Vox – Christina Dalcher

Imagine a world where, if you’re female, you are only allowed to speak one hundred words a day. When you utter word one hundred and one, your wristband will shock you. The more you exceed your quota, the greater the shock.

Not only that, you are no longer allowed to work. You’re no longer allowed to read. You’re not allowed to own a phone, computer or anything that connects to the internet.

Your child’s education is no longer educational; they will learn how to become a submissive housewife but that’s about it.

Welcome to Jean’s world. Run as fast as –

And that’s already one hundred words. Now you’re silenced for the rest of the day. Your wristband’s counter will reset to zero at midnight.

I’ve become a woman of few words.

In Jean’s world, the word count may be small but the indoctrination is big. People saw this coming. Some protested. Others sheltered behind denial, sure that something like this couldn’t actually happen. It did.

They didn’t think it could get any worse. It could.

“This would never happen. Ever. Women wouldn’t put up with it.”

“Easy to say now,” Jackie said.

I was hooked for the first half of the book but the second half seemed to unravel. Some things were a bit too convenient. The ending was a bit too rushed and seemed to go against the message of the book up until that point. I didn’t connect with the characters.

Still, this book made me think about the things I consider to be rights and how easily they can be removed. It made me angry every time I thought about how easily this fiction, or something similar to it, could become fact.

Reading just a few reviews has made it obvious how divisive a read this book has been. It’s about as subtle as a sledgehammer but it made me think so it did its job.

Think about what you need to do to stay free.

Content warnings include mention of abortion, animal experimentation, death by suicide, homophobia, physical abuse and sexual assault.

Thank you so much to NetGalley and HQ, an imprint of HarperCollins, for the opportunity to read this book.

Rating: 3.5 out of 5.

Once Upon a Blurb

Set in an America where half the population has been silenced, Vox is the harrowing, unforgettable story of what one woman will do to protect herself and her daughter.

On the day the government decrees that women are no longer allowed to speak more than 100 words daily, Dr. Jean McClellan is in denial – this can’t happen here. Not in America. Not to her.

This is just the beginning.

Soon women can no longer hold jobs. Girls are no longer taught to read or write. Females no longer have a voice. Before, the average person spoke sixteen thousand words a day, but now women only have one hundred to make themselves heard.

But this is not the end.

For herself, her daughter, and every woman silenced, Jean will reclaim her voice.

Weyward – Emilia Hart

Altha – 1619

Altha is on trial, accused of being a witch.

Night had already fallen for me.

Violet – 1942

Violet’s father is appalled by her behaviour (climbing trees is most inappropriate) and is threatening to send her to finishing school so he can marry her off to an eligible young man. Violet wants to be a scientist. She would also like to be allowed to wear trousers. No one understands her “insect obsession”.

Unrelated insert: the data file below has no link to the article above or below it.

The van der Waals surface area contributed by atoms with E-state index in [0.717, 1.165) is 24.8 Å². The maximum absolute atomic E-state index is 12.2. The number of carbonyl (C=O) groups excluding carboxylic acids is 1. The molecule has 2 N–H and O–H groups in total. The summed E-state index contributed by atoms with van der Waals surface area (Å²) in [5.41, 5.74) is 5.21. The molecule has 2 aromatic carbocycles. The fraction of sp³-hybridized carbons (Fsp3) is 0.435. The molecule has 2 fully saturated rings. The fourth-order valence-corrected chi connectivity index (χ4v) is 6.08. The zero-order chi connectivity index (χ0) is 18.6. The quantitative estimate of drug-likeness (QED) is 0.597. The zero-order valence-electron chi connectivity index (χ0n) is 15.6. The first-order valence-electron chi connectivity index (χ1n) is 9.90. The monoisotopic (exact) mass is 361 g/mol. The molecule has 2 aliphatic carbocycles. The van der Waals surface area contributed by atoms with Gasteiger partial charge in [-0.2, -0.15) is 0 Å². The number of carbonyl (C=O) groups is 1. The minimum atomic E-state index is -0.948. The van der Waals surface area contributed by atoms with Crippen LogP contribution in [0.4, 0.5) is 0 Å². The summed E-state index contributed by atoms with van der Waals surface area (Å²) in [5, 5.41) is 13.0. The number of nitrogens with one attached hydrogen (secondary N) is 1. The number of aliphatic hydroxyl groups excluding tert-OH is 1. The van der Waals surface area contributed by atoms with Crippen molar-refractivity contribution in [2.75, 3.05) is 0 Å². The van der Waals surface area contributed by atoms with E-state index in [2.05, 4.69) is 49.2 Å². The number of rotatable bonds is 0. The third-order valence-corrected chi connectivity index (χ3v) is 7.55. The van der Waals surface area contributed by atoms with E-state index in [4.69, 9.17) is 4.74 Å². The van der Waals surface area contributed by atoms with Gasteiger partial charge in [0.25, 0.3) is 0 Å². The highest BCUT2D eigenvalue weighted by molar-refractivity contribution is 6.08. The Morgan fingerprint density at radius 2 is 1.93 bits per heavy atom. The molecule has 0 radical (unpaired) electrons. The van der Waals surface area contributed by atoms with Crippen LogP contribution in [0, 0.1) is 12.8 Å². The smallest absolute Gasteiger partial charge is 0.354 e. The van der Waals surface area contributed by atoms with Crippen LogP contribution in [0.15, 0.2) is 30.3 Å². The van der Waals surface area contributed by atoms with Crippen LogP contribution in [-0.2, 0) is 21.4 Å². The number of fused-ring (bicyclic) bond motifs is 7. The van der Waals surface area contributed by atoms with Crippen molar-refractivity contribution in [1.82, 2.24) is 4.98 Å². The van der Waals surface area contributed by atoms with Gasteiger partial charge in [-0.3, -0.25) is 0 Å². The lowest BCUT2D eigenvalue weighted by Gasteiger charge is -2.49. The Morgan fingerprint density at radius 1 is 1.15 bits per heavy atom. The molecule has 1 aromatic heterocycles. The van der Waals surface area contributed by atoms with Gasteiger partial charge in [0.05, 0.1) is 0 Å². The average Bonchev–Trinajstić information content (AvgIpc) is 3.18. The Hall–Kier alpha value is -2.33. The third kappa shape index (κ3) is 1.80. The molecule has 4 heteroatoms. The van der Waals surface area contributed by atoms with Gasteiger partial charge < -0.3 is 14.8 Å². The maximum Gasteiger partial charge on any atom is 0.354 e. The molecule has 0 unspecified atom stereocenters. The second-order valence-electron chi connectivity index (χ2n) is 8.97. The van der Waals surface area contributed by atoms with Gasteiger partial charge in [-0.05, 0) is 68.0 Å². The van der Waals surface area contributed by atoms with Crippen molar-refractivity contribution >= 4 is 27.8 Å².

‘Is there something wrong with me?’

Kate – 2019

When Kate leaves her abusive relationship, she goes to Weyward Cottage, which was owned by her great-aunt. It is here that she will come to terms with her past and discover her heritage.

I am the monster.

The first Weyward child is always a girl. This is the story of three of them, centuries apart yet connected.

Although each Weyward is given a voice in this story, Altha’s is the only one told in first person. I found something to like about all three women. In particular, their affinity with nature endeared them to me.

Be aware that on page violence against women is part of the story in every timeline. The graphic nature of some of this abuse may be triggering for some readers. Thankfully, women reclaiming their power and having the courage to be themselves was also part of the story.

Favourite no context quote:

Perhaps one day, she said, there would be a safer time. When women could walk the earth, shining bright with power, and yet live.

Content warnings include abortion, domestic abuse, mental health, miscarriage, physical abuse of an animal, racial slur, sexual assault, stillbirth and suicidal ideation. Readers with emetophobia may have trouble with some scenes.

Thank you so much to NetGalley and The Borough Press, an imprint of HarperCollins UK, for the opportunity to read this book.

Rating: 4 out of 5.

Once Upon a Blurb

Kate, 2019
Kate flees London – abandoning everything – for Cumbria and Weyward Cottage, inherited from her great-aunt. There, a secret lurks in the bones of the house, hidden ever since the witch-hunts of the 17th century.

Violet, 1942
Violet is more interested in collecting insects and climbing trees than in becoming a proper young lady. Until a chain of shocking events changes her life forever.

Altha, 1619
Altha is on trial for witchcraft, accused of killing a local man. Known for her uncanny connection with nature and animals, she is a threat that must be eliminated.

But Weyward women belong to the wild. And they cannot be tamed…

Weaving together the stories of three women across five centuries, Weyward is an enthralling novel of female resilience and the transformative power of the natural world.

All Good People Here – Ashley Flowers

with Alex Kiester